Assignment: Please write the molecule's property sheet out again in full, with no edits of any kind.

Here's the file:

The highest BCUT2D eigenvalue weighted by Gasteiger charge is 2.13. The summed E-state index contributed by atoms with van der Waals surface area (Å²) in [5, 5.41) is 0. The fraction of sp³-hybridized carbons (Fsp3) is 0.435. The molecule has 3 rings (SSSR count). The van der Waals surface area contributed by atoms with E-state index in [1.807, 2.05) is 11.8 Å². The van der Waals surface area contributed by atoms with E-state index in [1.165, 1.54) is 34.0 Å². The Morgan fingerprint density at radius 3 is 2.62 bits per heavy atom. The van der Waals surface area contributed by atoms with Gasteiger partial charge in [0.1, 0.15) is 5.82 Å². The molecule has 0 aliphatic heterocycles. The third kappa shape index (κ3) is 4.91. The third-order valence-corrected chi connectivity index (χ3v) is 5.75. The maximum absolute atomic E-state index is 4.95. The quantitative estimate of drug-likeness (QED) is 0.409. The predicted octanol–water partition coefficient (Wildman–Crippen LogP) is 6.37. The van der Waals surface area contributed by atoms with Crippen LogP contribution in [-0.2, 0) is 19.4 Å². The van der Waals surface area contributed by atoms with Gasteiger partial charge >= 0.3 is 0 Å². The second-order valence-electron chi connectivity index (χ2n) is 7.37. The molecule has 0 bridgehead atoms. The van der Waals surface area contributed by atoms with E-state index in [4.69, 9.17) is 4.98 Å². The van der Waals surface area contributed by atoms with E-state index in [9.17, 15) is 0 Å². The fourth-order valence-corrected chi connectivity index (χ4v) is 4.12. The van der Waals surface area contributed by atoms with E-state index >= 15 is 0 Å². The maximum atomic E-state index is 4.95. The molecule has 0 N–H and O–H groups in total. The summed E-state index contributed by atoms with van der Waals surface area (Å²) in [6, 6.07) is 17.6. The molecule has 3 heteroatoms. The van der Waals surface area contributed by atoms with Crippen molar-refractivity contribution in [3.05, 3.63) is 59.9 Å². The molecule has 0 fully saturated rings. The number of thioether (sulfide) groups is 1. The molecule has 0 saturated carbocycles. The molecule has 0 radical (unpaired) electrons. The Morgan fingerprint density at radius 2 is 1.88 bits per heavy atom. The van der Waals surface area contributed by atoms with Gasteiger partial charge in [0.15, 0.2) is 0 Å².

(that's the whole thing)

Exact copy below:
The highest BCUT2D eigenvalue weighted by Gasteiger charge is 2.13. The summed E-state index contributed by atoms with van der Waals surface area (Å²) in [5, 5.41) is 0. The fraction of sp³-hybridized carbons (Fsp3) is 0.435. The molecule has 3 rings (SSSR count). The van der Waals surface area contributed by atoms with E-state index in [1.807, 2.05) is 11.8 Å². The van der Waals surface area contributed by atoms with E-state index in [1.165, 1.54) is 34.0 Å². The Morgan fingerprint density at radius 3 is 2.62 bits per heavy atom. The van der Waals surface area contributed by atoms with Gasteiger partial charge in [0.1, 0.15) is 5.82 Å². The molecule has 0 aliphatic heterocycles. The third kappa shape index (κ3) is 4.91. The third-order valence-corrected chi connectivity index (χ3v) is 5.75. The maximum absolute atomic E-state index is 4.95. The quantitative estimate of drug-likeness (QED) is 0.409. The predicted octanol–water partition coefficient (Wildman–Crippen LogP) is 6.37. The van der Waals surface area contributed by atoms with Crippen LogP contribution in [-0.2, 0) is 19.4 Å². The van der Waals surface area contributed by atoms with Gasteiger partial charge >= 0.3 is 0 Å². The second-order valence-electron chi connectivity index (χ2n) is 7.37. The molecule has 0 bridgehead atoms. The van der Waals surface area contributed by atoms with E-state index in [4.69, 9.17) is 4.98 Å². The van der Waals surface area contributed by atoms with E-state index in [9.17, 15) is 0 Å². The fourth-order valence-corrected chi connectivity index (χ4v) is 4.12. The van der Waals surface area contributed by atoms with E-state index >= 15 is 0 Å². The maximum atomic E-state index is 4.95. The molecule has 0 N–H and O–H groups in total. The summed E-state index contributed by atoms with van der Waals surface area (Å²) in [6, 6.07) is 17.6. The molecule has 3 heteroatoms. The van der Waals surface area contributed by atoms with Crippen molar-refractivity contribution in [3.05, 3.63) is 59.9 Å². The molecule has 0 fully saturated rings. The number of thioether (sulfide) groups is 1. The molecule has 0 saturated carbocycles. The molecule has 0 radical (unpaired) electrons. The Morgan fingerprint density at radius 2 is 1.88 bits per heavy atom. The van der Waals surface area contributed by atoms with Gasteiger partial charge in [0.15, 0.2) is 0 Å².